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The first mention of hanjeungmak, initially referred to as Hanjeungso(한증소; 汗蒸所), is found in the Annals of Sejong in the 15th century. The record also state that the Korean kiln saunas were used for medicinal purposes. At that time, hanjeungmaks were state-supported kiln saunas maintained by Buddhist monks. Since 1429, the saunas were constructed separating facilities for men and women. There are a picture painted by Kim Jun geun in the 19th century depicting a hanjeungmak and its circular wall made from bricks accompanied by a bath house.
Nowadays, hanjeungmaks are incorporated into Korean-style spa, jjimjilbang rather than an independent facility. Bulgama installed in jjimjilbang is a variety of hanjeungmak, heated with higher temperature. Sometimes the dome-shaped walls of kiln rooms are plastered with loam, salt, minerals.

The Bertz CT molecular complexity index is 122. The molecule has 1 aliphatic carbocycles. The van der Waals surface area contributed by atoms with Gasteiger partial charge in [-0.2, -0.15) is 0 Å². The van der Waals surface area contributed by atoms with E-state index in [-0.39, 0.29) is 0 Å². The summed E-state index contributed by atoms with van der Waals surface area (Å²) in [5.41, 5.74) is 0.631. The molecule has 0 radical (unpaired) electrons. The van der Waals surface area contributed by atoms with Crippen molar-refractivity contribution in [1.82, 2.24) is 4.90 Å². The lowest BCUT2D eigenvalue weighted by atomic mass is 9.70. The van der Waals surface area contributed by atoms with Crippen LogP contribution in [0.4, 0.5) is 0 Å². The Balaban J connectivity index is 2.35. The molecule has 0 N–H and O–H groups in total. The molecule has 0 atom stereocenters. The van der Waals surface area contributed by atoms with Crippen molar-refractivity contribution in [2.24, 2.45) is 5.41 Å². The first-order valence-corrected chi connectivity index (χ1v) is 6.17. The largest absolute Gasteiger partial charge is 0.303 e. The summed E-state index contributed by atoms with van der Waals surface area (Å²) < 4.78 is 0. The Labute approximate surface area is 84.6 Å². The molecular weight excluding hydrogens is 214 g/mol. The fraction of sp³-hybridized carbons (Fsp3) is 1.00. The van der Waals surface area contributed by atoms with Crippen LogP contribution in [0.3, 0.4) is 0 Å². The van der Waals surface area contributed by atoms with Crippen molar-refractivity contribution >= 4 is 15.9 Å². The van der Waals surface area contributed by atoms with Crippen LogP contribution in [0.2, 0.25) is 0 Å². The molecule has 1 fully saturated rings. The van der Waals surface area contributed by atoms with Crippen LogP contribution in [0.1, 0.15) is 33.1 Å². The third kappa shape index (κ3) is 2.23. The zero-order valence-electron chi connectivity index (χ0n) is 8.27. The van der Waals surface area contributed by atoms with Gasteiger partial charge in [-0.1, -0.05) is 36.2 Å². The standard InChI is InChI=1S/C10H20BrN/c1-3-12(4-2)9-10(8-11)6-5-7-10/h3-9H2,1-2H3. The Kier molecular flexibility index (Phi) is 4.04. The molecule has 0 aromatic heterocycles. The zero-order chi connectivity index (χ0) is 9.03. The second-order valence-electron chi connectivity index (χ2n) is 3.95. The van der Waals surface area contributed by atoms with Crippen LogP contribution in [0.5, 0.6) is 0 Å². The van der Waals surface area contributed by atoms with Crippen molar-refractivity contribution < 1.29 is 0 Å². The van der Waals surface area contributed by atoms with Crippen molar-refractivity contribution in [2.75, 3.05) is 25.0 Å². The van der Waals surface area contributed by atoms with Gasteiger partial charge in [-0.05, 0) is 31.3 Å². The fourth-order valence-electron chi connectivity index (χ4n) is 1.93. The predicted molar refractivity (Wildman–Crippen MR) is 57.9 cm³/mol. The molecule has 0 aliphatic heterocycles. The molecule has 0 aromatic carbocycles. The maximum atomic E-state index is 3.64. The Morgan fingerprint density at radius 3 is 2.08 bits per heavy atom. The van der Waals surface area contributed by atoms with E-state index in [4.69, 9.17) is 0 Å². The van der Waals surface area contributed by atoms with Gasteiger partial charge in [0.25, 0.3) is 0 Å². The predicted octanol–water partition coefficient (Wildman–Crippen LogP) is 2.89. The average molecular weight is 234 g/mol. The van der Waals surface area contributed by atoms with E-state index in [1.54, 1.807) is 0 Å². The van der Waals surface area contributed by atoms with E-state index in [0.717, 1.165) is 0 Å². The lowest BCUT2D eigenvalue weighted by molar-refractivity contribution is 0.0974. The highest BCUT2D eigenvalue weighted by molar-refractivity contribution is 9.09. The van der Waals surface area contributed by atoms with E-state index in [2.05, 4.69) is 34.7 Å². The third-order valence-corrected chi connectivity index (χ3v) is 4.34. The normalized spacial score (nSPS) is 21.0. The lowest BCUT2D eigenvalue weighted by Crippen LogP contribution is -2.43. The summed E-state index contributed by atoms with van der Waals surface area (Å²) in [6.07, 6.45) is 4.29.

- "Jjimjilbang: a microcosm of Korean leisure culture". koreaherald.com. 2010.
- "Seoul In A Sweat". The Newsweek/Daily Beast Company LLC. 2001.
- 김용만 (2011). "한국 생활사 목욕 풍속에서 치유와 휴양까지". 네이버캐스트.
- Stein, Carol. THE SECRET LA REVISTA. Han-Jeung-Mak